Of course, we had no idea how heavy carpet actually was, and so we nodded vigorously that yes, we wanted all the carpet squares that we were willing to give us, that yes, we had a way to get the carpet squares home, that we knew exactly what we were doing, and that we had a Very Important Craft Project which would require all the squares they were willing to


part with.

Klode Carpet had a lot of carpet squares, and they were willing to part with all of them. They helpfully provided us with a box, and even loaded the carpet squares into the box. The box of carpet squares was roughly twice as tall as I was and three times as wide. It resembled a telephone booth in height and size, at least from our perspective. Wanting to get out of there before the people at Klode Carpet changed their minds and reneged on this gift, Susan and I each heaved up one end of the massive box of carpet and walked out of the store, trying valiantly to look jaunty and in control.

Once we got out to the parking lot, we put the box down and rested. I was starting to have my doubts about this whole enterprise, but Susan’s determination was unflagging. She exhorted me that yes, we could get this box of carpet home together, and then just think! We would have a beautiful, warm checkerboard carpet for our room! For free! We heaved the box back up and started for home.

It was a death march. I don’t know how we did it; I do know that it took all day. We would walk as far as we could without collapsing under the weight of the box, and then rest until the pain in our arms and shoulders was at least bearable. When we were no longer near tears from the pain, we would pick the box up again and walk as far as we could. That box of carpet squares did make it to 2337 Swan Boulevard that day, and we were both sore and stiff for the better part of a week. But we did it! We could just about see that beautiful carpet already!

While the box of carpet squares was still in the garage, before we tried to work out how we were going to carry it upstairs to the bedroom, I asked Susan, “How are we going to turn this into a carpet?” I am not sure why this question hadn’t occurred to either of us earlier, but it had not. Susan thought for a few minutes and said, “We can staple them together!” I brightened up.

“Yes! That will work great, and the staples will hardly show!” By this time, we needed something to remind ourselves of why we were undergoing this pain; also, we still hadn’t figured out how to get the box up the stairs, so I suggested that we start making the carpet right there in the garage, while we waited for someone who could still feel his arms to come home and help us with the box. Susan thought that was a capital idea and went into the house to grab the stapler.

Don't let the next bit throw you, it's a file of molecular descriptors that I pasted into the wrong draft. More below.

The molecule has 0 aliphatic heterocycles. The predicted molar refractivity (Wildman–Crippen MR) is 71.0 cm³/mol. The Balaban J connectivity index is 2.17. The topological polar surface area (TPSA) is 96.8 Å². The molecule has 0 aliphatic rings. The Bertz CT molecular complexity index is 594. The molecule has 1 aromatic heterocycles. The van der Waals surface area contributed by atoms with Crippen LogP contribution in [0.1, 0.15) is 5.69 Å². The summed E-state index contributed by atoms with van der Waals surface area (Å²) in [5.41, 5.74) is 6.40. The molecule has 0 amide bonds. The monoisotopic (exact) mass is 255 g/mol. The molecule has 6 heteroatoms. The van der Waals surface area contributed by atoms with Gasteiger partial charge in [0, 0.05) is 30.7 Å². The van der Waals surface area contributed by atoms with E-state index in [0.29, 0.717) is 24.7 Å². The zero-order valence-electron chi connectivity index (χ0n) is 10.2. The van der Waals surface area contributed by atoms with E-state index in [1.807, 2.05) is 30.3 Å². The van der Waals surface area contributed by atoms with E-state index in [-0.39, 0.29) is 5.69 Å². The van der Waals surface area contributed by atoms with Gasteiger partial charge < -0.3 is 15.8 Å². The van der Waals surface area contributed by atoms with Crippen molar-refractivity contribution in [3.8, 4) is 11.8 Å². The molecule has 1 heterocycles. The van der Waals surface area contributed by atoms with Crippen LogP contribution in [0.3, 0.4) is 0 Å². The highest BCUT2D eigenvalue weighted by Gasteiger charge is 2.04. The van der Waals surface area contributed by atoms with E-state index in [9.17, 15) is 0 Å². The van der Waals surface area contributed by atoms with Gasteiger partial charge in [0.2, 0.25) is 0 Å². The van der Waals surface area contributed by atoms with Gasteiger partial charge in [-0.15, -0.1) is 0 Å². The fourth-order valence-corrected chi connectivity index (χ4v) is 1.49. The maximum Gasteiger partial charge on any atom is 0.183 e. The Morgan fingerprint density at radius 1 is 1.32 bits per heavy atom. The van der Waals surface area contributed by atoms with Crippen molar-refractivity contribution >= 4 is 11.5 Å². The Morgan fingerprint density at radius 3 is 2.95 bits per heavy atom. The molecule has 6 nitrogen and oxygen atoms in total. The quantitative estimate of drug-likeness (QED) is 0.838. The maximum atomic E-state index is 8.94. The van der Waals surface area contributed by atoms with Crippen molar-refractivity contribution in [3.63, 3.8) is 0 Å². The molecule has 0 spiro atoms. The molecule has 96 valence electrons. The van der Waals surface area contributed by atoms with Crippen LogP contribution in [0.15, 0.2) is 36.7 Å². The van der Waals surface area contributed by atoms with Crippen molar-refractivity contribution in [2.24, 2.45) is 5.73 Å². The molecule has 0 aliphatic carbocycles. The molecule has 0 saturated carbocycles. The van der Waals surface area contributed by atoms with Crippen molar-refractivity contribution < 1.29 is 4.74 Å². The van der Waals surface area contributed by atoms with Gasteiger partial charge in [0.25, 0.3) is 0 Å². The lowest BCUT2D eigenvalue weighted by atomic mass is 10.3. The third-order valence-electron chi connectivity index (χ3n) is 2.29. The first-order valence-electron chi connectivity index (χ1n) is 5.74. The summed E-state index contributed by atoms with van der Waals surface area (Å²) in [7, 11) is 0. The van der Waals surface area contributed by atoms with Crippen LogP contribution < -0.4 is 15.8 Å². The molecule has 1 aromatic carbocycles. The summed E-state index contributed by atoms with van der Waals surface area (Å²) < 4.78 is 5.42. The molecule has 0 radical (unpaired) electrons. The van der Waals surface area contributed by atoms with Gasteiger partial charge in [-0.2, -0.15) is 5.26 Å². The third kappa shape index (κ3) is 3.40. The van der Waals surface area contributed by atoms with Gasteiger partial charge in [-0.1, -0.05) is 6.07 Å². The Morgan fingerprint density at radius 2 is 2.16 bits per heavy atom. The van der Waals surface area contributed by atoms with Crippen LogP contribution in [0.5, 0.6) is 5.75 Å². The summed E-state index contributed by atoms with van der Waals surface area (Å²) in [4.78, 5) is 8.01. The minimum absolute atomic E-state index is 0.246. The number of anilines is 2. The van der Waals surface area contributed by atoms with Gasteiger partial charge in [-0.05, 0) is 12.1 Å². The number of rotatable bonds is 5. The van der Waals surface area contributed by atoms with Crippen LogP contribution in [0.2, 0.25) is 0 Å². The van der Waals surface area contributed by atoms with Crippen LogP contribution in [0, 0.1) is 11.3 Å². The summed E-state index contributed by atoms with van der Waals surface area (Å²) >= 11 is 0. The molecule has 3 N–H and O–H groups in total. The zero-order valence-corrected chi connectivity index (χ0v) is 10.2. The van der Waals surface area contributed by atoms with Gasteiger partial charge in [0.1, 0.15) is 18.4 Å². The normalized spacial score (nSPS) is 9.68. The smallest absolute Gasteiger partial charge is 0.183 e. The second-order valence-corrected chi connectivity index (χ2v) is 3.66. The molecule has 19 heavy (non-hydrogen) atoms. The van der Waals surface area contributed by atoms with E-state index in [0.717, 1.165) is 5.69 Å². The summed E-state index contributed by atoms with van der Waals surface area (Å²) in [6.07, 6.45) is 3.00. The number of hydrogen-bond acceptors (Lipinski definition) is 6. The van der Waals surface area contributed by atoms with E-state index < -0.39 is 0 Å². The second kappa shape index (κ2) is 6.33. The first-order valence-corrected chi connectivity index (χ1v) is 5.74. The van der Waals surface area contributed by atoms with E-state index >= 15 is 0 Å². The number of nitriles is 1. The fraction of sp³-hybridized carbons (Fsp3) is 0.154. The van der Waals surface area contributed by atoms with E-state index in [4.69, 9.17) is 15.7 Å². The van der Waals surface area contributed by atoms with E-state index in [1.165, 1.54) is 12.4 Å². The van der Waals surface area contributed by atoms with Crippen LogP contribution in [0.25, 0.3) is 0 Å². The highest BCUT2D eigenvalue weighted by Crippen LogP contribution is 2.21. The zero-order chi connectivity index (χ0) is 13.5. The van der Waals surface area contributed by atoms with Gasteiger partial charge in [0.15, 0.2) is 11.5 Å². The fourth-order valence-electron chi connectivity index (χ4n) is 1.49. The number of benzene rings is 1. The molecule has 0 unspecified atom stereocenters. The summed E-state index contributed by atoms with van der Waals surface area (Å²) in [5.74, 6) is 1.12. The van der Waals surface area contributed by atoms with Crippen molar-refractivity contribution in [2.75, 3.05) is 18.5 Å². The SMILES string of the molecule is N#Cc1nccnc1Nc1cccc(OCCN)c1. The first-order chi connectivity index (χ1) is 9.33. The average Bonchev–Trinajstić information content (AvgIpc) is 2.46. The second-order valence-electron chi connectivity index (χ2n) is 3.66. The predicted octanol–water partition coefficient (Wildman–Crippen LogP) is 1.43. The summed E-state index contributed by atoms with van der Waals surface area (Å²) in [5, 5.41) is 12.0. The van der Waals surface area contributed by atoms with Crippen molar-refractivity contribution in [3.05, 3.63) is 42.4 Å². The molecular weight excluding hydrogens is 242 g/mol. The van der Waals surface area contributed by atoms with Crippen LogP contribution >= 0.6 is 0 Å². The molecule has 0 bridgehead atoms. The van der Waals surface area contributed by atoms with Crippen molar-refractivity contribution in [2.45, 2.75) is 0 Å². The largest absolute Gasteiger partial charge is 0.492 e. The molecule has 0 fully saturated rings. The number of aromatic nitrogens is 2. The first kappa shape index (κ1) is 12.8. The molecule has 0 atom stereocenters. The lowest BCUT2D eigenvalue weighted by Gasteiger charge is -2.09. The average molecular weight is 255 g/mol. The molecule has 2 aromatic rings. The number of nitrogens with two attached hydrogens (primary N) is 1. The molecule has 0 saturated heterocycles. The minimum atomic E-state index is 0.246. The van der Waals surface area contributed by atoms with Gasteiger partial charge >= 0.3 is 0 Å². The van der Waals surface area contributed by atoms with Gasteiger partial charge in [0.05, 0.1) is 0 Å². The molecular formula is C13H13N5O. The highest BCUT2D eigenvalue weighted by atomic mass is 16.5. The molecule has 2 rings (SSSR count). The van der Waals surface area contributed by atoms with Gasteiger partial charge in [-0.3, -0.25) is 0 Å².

We decided to start with two of the prettiest-colored squares, but realized immediately that carpet is actually a great deal thicker and tougher than the construction paper we usually used the stapler for. Even when we got our father’s heavy duty stapler from the basement, we couldn’t figure out any way to get a staple through even one piece of carpet, much less staple together two. I was distraught. Also, exhausted and hungry and sore. “Well?” I said to Susan. “What now?”

Ever the optimist, Susan said, “No worries! We’ll just get Daddy’s hole puncher, punch holes in the squares, and tie them together with Marshall Field’s gold string (our mother saved all gift cords from Marshall Field boxes, so we had a considerable supply in the Box Closet.) She went back into the house and emerged a few minutes later with a lot of gold Marshall Field string and a hole puncher.

The moment she tried to punch a hole in a carpet square, we both knew. This carpet was never going to happen. The hold puncher didn’t even disturb the pile on the square, much less penetrate any part of it. We couldn’t face the reality of it that day, not given the sweat and hope we had invested in that box of carpet. “We’ll go out tomorrow and buy a bigger hole puncher,” Susan said, and I nodded vigorously. “Sure! Tomorrow we’ll be rested, and we can get right back to this! Can we get something to eat right now?”

We did not go out the next day to get a bigger hole puncher. We pretended the box of carpet squares had never existed. After a week, our mother asked what on earth we intended to do with that giant box of carpet squares in the garage, and Susan sheepishly said she had no idea. My mother set it out with the rest of the trash, and the garbagemen took it away. We lived with the linoleum floors until the day we moved out of that bedroom, and said no more about it.